Now i have 5Watt-diode-lasers @975nm i can control from 0.4 to 5 Watts, so this could be a good option for a restart.

A good material for fusing experiments could be toner from laser-printers or copiers ...

Hi Viktor,

That sounds interesting. Where are you picking up these lasers? I'm looking around for a laser to see what I can find, and while I've been looking in the 250mw range, I keep seeing lots of 1000mw 808nm diodes on ebay, and I figure these would probably have a chance of being able to fuse both black and (potentially) white plastic material too. The tricky part is that they're just bare diodes, and I'd have to build a collimating and focusing system around them, too (and, it'd be nice if it was just all one unit).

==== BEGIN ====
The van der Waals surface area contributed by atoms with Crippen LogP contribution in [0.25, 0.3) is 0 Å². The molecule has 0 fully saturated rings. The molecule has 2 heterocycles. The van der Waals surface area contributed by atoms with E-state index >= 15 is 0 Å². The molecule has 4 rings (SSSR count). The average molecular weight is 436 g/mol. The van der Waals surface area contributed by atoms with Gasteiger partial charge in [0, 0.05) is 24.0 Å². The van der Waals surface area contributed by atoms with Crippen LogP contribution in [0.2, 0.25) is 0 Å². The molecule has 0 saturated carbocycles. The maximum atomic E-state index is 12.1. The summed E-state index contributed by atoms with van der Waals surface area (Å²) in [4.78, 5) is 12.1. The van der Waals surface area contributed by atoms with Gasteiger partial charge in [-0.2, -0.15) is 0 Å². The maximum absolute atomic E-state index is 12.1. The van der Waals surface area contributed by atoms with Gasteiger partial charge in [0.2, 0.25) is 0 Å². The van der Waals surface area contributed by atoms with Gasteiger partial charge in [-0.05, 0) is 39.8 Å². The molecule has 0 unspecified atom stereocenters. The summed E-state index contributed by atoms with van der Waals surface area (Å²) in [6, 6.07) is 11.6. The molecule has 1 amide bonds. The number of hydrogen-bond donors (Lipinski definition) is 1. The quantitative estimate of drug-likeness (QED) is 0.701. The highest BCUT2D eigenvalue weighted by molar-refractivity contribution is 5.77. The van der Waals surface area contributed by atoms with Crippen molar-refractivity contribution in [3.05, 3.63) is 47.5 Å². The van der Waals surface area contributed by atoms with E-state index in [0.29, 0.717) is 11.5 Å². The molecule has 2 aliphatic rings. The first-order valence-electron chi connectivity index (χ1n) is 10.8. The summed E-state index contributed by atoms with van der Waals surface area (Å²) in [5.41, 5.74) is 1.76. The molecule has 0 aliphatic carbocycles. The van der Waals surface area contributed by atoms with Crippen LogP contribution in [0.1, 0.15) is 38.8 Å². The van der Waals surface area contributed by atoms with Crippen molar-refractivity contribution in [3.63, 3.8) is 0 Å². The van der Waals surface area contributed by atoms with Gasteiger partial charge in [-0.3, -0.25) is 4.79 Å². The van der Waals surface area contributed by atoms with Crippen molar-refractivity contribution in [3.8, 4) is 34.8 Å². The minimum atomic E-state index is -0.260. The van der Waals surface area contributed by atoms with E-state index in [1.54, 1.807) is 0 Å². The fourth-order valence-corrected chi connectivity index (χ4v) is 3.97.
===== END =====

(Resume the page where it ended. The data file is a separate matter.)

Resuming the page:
In my first post about the SLS printer I mentioned how we'd tried to use both laser printer toner and a few different kinds of powder coatings, but the test pieces were *very* brittle when we took them out. I'm guessing it's because the mixtures are only part polymer, and there's a lot of carbon and other things in them (including flow agents, in the powder coating case) that make them good for their particular applications where thin films are required, but probably not particularly good where you're trying to build something large and solid out of them.
pa-12 powder sources